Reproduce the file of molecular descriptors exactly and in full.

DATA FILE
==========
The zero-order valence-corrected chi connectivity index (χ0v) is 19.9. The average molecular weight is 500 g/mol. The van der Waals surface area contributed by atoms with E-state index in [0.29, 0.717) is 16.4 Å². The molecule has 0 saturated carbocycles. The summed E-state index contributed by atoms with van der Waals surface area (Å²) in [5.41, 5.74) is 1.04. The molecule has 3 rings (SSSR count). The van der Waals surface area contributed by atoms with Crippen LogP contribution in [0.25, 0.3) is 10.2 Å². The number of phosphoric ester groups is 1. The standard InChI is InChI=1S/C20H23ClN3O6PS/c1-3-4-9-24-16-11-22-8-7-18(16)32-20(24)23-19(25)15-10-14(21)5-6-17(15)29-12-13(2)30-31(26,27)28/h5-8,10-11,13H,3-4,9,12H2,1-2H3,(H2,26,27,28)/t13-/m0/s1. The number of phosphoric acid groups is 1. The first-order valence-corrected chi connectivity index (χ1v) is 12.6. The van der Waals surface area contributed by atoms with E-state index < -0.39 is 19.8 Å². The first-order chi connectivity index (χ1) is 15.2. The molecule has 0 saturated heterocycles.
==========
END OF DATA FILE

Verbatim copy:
The zero-order valence-corrected chi connectivity index (χ0v) is 19.9. The average molecular weight is 500 g/mol. The van der Waals surface area contributed by atoms with E-state index in [0.29, 0.717) is 16.4 Å². The molecule has 0 saturated carbocycles. The summed E-state index contributed by atoms with van der Waals surface area (Å²) in [5.41, 5.74) is 1.04. The molecule has 3 rings (SSSR count). The van der Waals surface area contributed by atoms with Crippen LogP contribution in [0.25, 0.3) is 10.2 Å². The number of phosphoric ester groups is 1. The standard InChI is InChI=1S/C20H23ClN3O6PS/c1-3-4-9-24-16-11-22-8-7-18(16)32-20(24)23-19(25)15-10-14(21)5-6-17(15)29-12-13(2)30-31(26,27)28/h5-8,10-11,13H,3-4,9,12H2,1-2H3,(H2,26,27,28)/t13-/m0/s1. The number of phosphoric acid groups is 1. The first-order valence-corrected chi connectivity index (χ1v) is 12.6. The van der Waals surface area contributed by atoms with E-state index < -0.39 is 19.8 Å². The first-order chi connectivity index (χ1) is 15.2. The molecule has 0 saturated heterocycles.